Crest of the Wagons-Lits company that used to run the Orient Express (photo © Presiyan Panayotov).
If you are like us and five-star hotels are not quite your style, then it may have escaped your attention that a number of Europe’s most celebrated and expensive hotels were quietly rebranded this past spring. Reid’s in Madeira and the Cipriani in Venice (don’t the names just trip off the tongue?) have for many years been promoted as Orient-Express Hotels.
Okay, the name Orient-Express Cipriani was a bit of a mouthful, but it had a certain cachet. We’d have been up for a glass of wine at the Cipriani if only for the train connection. But the train has hit the proverbial buffers, and Orient-Express Hotels Ltd is no more. In March the company which owned the Cipriani, Reid’s and a bevy of other fine hotels changed its name to Belmond Ltd. The new name was devised by New York based AgencySacks (they are very fussy about that spelling, so don’t be tempted to render it differently).
AgencySacks (tagline: We influence the affluent) suggests that ‘Belmond’ is cosmopolitan and international, carrying connotations of ‘the beautiful world’. The French is a bit dodgy. Belmond sounds more Manhattan than Montmartre. Johann Strauss the Younger got it absolutely right with his 1857 quadrille entitled Le beau monde. AgencySacks may be very good at managing brand transition, but French may not be their forte.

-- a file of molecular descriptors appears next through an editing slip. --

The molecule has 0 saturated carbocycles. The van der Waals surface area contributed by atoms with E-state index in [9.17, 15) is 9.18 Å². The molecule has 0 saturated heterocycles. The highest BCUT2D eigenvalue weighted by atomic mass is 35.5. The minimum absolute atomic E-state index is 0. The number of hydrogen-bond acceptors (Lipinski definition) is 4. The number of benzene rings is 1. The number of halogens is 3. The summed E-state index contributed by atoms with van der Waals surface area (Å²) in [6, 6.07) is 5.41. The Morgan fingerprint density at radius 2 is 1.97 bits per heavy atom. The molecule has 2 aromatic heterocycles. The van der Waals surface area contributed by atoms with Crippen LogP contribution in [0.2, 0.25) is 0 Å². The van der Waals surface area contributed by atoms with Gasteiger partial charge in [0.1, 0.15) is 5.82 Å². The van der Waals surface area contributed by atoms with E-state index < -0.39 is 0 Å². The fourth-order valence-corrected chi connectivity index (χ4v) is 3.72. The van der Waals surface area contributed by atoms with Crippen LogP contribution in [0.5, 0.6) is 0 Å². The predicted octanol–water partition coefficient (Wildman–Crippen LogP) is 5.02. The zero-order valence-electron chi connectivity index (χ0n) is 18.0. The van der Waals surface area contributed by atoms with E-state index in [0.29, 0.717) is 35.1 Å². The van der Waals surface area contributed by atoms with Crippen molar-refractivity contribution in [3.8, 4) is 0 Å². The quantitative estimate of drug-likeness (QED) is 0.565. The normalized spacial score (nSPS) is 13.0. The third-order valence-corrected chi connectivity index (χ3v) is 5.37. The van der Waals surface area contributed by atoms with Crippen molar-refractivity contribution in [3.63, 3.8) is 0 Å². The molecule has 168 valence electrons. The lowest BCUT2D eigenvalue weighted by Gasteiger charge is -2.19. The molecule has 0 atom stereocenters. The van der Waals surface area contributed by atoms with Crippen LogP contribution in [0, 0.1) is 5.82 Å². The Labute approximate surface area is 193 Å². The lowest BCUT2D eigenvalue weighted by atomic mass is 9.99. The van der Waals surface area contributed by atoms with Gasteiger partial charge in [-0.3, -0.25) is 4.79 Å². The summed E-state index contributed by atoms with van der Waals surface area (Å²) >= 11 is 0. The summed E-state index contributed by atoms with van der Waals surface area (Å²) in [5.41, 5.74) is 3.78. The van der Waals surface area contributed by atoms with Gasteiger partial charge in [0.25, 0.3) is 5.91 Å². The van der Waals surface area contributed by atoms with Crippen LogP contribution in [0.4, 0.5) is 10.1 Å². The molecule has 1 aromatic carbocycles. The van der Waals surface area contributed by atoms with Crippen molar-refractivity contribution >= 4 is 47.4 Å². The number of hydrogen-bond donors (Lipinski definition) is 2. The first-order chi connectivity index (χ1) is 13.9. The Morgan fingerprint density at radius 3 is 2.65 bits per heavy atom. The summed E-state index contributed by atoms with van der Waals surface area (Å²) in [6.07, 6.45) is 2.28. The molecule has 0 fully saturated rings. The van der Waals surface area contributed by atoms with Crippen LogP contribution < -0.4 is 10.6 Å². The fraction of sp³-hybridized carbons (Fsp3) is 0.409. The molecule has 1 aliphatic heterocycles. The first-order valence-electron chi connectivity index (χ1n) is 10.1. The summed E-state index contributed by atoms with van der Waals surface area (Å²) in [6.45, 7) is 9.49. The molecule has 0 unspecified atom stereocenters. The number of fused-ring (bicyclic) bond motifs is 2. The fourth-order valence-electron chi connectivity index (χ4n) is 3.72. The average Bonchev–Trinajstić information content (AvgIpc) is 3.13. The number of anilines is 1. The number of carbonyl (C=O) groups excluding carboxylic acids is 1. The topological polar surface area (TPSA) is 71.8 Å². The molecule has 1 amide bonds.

So we’ve saved ourselves the cost of a coffee or glass of wine at the Cipriani, now that the venerated Venetian hotel turns out to have nothing whatsoever to do with the Orient Express. The back story here is interesting. French rail operator SNCF owns the Orient Express name and has for the best part of 40 years licensed the hotel chain to use it. The Cipriani was in fact the first property to be branded thus.
SNCF continued to run a regular scheduled night train from Paris to Vienna with the name Orient Express until mid-2007. Thereafter the Orient Express ran between Strasbourg and Vienna until December 2009 when it was axed altogether. The train was of course nothing like the Orient Express of yesteryear. But now SNCF is toying with the idea of using the Orient Express brand itself. As Orient Express Hotels Ltd morphed quietly into Belmond Ltd, SNCF began to draw up plans for a restored Paris to Vienna service, using modern rolling stock but with an added dash of style to justify the Orient Express brand.
For readers interested in the history of the Orient Express (ie. the train with all its attendant cultural baggage), there’s an excellent exhibition on just now at l’Institut du monde arabe in Paris. Four beautifully restored carriages from the heyday of the Orient Express and a locomotive that pulled them are on display. The exhibition runs until the end of this month.